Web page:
• IGCS Distinguished Advocacy Award 2019. Until then, I had never heard of the International Gynecologic Cancers Society. It was humbling to have our footprint and my consistency being recognised globally.
• Zuri Awards Health Category Nominee 2021. Coming so soon after establishing KILELE, it’s an affirmation of the gap we fill.

4. What are some of the life lessons you have learnt that can be beneficial for young women aspiring to go up the ladder, especially in the health industry?

My 3C model:
• Be Curious – probe beyond common knowledge to discover the core issue; and craft solutions. We have so many layers to peel off on the onion called women’s health. A diagnosis with clinical depression for a woman in Kenya is very different from someone in the USA. Their realities are worlds apart. Similarly, therapy will work differently on each. We need solutions that take into account local environments.
• Be Coachable (teachable). Become a sponge for knowledge. A sponge in a dirty pond will sieve the clear water and leave out the dirt. Sometimes you will be selected to fill a gender quota. Learn as much you can so that when your time comes to be present, you will REPRESENT all women. Never allow your lack of knowledge to be the reason they dismiss your arguments.

• Be Consistent. Deliver quality thoughts, words and actions. Identify what you stand for, and stand up for it. We cannot yet read minds, so people know where you stand only if you speak. Find your voice and speak truth to power.

5. If you were to choose the two most important values that shape the way you work and live, what would they be and why?

• Love – Love of God, self and others. Advocacy helps me extend the compassion I feel towards that one person whose suffering I have encountered to envisage solutions that will positively impact many more.
• Honesty – I maintain integrity in my dealings, recognising that I am successful because people trust my intentions and my words match my actions.

6. We reached out to a few people who know Benda and asked them to describe her. They had this to say.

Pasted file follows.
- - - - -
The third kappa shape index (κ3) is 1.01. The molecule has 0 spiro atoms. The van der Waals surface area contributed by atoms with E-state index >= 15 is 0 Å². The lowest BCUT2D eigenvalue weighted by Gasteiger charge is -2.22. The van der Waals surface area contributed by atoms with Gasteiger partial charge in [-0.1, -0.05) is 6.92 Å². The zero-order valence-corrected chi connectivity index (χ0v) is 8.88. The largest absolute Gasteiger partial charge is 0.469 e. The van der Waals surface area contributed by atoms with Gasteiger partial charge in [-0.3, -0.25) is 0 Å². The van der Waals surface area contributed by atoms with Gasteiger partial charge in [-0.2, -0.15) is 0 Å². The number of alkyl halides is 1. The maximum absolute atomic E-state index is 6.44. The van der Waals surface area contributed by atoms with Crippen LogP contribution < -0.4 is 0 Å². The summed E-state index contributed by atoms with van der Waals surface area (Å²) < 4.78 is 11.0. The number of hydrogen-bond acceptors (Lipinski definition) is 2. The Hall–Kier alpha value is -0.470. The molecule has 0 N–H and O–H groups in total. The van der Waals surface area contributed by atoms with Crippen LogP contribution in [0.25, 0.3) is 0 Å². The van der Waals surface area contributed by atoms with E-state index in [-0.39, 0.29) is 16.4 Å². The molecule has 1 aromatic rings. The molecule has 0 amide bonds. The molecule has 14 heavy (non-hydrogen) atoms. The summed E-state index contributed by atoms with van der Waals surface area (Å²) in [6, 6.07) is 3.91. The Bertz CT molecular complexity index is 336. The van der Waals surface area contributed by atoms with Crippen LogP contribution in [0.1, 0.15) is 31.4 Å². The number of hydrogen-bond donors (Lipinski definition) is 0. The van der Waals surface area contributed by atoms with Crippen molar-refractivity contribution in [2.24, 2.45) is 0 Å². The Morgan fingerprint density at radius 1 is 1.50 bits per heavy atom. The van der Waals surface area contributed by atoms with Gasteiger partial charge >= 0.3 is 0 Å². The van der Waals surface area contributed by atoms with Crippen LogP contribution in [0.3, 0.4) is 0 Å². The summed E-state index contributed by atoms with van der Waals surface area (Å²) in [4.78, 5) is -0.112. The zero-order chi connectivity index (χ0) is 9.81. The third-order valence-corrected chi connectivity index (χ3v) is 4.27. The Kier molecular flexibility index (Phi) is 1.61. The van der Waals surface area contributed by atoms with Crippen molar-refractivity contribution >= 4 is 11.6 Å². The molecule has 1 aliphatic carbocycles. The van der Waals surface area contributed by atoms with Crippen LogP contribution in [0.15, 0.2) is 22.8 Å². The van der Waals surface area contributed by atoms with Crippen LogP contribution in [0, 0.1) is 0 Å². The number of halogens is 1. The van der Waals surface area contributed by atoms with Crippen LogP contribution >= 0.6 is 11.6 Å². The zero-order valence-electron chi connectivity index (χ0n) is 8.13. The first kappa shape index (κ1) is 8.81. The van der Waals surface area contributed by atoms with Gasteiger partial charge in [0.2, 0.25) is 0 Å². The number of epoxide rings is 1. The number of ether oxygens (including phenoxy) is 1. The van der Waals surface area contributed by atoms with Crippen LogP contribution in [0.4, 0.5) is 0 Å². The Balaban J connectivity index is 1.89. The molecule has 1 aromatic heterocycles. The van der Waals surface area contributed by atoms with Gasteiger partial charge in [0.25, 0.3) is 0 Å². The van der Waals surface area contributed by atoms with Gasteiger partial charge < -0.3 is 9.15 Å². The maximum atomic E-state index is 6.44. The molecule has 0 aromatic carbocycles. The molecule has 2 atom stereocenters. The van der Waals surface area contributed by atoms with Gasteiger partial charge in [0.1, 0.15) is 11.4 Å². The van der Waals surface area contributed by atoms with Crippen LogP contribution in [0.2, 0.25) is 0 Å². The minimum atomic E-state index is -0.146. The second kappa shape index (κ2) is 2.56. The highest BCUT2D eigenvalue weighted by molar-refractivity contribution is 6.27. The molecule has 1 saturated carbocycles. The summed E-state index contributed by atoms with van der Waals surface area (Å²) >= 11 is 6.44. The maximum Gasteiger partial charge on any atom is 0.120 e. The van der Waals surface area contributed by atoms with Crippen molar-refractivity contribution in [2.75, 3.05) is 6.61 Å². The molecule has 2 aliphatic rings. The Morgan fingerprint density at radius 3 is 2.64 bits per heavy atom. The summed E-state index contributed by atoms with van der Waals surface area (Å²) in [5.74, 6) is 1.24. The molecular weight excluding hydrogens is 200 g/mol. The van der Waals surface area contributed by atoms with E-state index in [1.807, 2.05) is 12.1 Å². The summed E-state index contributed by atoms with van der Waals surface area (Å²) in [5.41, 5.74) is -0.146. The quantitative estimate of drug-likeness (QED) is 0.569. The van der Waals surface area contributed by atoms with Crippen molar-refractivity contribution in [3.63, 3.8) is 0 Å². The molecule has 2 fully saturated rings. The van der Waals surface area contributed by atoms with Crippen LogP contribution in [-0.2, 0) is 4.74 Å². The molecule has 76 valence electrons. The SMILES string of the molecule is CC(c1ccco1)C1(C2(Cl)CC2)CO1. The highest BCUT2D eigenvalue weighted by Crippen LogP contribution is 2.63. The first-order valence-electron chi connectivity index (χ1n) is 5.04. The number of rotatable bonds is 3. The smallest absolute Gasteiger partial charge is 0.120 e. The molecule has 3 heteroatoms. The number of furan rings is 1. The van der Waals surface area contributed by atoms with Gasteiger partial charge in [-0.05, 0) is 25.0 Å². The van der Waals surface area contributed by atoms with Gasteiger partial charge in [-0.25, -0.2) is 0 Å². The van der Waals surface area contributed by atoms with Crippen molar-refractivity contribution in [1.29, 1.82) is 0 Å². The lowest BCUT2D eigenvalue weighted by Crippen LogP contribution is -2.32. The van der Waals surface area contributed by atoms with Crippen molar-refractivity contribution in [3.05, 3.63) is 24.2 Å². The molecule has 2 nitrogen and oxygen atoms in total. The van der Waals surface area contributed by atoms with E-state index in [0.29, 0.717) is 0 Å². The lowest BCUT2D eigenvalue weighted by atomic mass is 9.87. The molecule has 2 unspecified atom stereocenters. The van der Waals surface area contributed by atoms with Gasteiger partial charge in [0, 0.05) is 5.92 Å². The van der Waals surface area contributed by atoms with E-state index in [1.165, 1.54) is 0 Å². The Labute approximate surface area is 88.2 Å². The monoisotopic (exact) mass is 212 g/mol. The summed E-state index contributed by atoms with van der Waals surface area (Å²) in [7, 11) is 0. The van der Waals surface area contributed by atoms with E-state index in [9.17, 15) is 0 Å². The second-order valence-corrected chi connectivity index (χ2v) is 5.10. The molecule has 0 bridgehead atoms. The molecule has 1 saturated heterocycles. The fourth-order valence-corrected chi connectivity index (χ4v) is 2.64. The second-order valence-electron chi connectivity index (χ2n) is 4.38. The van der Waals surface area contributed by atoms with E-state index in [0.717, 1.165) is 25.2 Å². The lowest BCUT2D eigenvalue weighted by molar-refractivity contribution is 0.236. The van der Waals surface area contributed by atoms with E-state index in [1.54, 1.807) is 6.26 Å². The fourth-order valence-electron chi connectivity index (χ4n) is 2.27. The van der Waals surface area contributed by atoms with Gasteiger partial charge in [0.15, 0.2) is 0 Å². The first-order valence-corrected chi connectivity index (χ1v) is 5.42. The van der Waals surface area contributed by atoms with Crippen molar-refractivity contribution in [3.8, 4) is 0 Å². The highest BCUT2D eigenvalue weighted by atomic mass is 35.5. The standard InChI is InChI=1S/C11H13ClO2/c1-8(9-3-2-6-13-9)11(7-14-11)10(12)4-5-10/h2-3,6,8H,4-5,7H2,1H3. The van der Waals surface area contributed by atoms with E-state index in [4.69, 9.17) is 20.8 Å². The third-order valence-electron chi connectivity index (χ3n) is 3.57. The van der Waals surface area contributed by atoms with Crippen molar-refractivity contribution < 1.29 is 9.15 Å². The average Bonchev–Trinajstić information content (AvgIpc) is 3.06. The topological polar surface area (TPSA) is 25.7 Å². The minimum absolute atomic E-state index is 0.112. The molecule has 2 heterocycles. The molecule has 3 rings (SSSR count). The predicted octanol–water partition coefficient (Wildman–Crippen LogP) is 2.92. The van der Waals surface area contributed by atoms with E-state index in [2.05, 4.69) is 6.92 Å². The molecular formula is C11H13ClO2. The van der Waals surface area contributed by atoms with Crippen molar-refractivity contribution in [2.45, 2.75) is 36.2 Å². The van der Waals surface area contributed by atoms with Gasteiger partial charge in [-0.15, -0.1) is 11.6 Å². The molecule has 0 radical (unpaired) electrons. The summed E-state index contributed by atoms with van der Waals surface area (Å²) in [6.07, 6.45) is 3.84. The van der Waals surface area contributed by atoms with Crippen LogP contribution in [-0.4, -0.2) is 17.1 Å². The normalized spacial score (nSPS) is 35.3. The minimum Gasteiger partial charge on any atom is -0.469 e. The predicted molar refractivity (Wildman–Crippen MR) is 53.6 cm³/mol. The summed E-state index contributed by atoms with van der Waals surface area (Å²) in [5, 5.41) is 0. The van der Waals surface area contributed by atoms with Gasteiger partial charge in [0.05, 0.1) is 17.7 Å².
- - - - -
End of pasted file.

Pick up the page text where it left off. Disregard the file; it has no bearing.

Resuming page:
• She is a strategic thinker: I have seen her research on an issue, invite partners, negotiate and build commitment to results, all the time putting her points across calmly and respectfully. (Remarks from a colleague)

• She is remarkably resilient: When you interact with Benda, she instantly brings joy and sunshine to the gloom. I have seen her weather the worst, hiding pain behind a smile. Maybe because she knows too well that challenges are fleeting, but the impact of our encounters leaves lasting marks. (Remarks from her best friend)

• She is eccentric: Well, mum is a nonconformist who uses creativity to solve life’s problems. I am glad I call her my mother. (Remarks from her daughter)

7. If you were given a chance to create a new world for the generation behind you, what would you wish for?

• A world where we control modifiable risk factors through simple interventions – eat right, move more, rest enough, avoid the use of alcohol and cigarettes and guard your thoughts.
• A world that yearns for knowledge- Environmental risk factors can be addressed if we put people before profits. We have vaccines and health interventions for disease-causing vectors, and we could reverse adverse human effects on our environment, e.g. pollution and environmental degradation.
• Covid-19 has presented a golden opportunity for us to press the health equity reset button. With an advocacy for best practice, political goodwill and ownership for follow through on critical actions, it is now possible. We all have a duty towards health equity.

Esther is a writer, editor, and communication professional in Kenya while Patience Nyange is a Chevening Scholar with a Masters Degree in International Public Relations and Global Communication Management from Cardiff University. Prior to joining Cardiff University, Patience served as an Assistant Director at the Kenya National Commission on Human Rights (KNCHR).